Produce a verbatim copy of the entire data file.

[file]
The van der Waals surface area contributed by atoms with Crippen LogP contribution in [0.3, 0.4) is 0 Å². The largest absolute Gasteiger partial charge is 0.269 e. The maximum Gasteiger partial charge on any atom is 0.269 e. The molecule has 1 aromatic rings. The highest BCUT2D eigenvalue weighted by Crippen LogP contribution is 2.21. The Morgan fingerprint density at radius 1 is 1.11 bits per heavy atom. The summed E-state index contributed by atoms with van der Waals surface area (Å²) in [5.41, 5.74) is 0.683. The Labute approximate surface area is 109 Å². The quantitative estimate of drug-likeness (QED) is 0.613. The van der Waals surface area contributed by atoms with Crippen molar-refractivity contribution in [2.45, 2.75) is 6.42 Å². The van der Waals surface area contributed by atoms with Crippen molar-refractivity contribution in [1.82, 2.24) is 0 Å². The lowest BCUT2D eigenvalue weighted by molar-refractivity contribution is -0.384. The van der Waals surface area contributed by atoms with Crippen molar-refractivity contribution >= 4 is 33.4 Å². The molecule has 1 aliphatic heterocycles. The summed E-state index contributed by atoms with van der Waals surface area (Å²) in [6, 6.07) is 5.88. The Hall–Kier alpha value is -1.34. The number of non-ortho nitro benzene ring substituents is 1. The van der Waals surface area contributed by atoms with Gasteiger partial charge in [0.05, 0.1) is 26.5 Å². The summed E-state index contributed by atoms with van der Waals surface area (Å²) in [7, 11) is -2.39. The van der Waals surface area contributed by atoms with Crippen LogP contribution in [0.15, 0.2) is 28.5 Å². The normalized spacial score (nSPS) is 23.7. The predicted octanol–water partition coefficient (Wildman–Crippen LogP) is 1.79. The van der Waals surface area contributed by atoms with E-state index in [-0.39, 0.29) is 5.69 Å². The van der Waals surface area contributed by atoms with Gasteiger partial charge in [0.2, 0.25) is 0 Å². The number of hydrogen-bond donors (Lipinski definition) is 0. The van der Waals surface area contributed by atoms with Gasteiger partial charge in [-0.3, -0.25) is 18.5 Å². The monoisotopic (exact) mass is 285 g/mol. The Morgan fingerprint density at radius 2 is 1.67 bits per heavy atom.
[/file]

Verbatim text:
The van der Waals surface area contributed by atoms with Crippen LogP contribution in [0.3, 0.4) is 0 Å². The largest absolute Gasteiger partial charge is 0.269 e. The maximum Gasteiger partial charge on any atom is 0.269 e. The molecule has 1 aromatic rings. The highest BCUT2D eigenvalue weighted by Crippen LogP contribution is 2.21. The Morgan fingerprint density at radius 1 is 1.11 bits per heavy atom. The summed E-state index contributed by atoms with van der Waals surface area (Å²) in [5.41, 5.74) is 0.683. The Labute approximate surface area is 109 Å². The quantitative estimate of drug-likeness (QED) is 0.613. The van der Waals surface area contributed by atoms with Crippen molar-refractivity contribution in [2.45, 2.75) is 6.42 Å². The van der Waals surface area contributed by atoms with Crippen molar-refractivity contribution in [1.82, 2.24) is 0 Å². The lowest BCUT2D eigenvalue weighted by molar-refractivity contribution is -0.384. The van der Waals surface area contributed by atoms with Crippen molar-refractivity contribution >= 4 is 33.4 Å². The molecule has 1 aliphatic heterocycles. The summed E-state index contributed by atoms with van der Waals surface area (Å²) in [6, 6.07) is 5.88. The Hall–Kier alpha value is -1.34. The number of non-ortho nitro benzene ring substituents is 1. The van der Waals surface area contributed by atoms with Gasteiger partial charge in [0.05, 0.1) is 26.5 Å². The summed E-state index contributed by atoms with van der Waals surface area (Å²) in [7, 11) is -2.39. The van der Waals surface area contributed by atoms with Crippen LogP contribution in [0.15, 0.2) is 28.5 Å². The normalized spacial score (nSPS) is 23.7. The predicted octanol–water partition coefficient (Wildman–Crippen LogP) is 1.79. The van der Waals surface area contributed by atoms with E-state index in [-0.39, 0.29) is 5.69 Å². The van der Waals surface area contributed by atoms with Gasteiger partial charge in [0.2, 0.25) is 0 Å². The number of hydrogen-bond donors (Lipinski definition) is 0. The van der Waals surface area contributed by atoms with Gasteiger partial charge in [-0.3, -0.25) is 18.5 Å². The monoisotopic (exact) mass is 285 g/mol. The Morgan fingerprint density at radius 2 is 1.67 bits per heavy atom.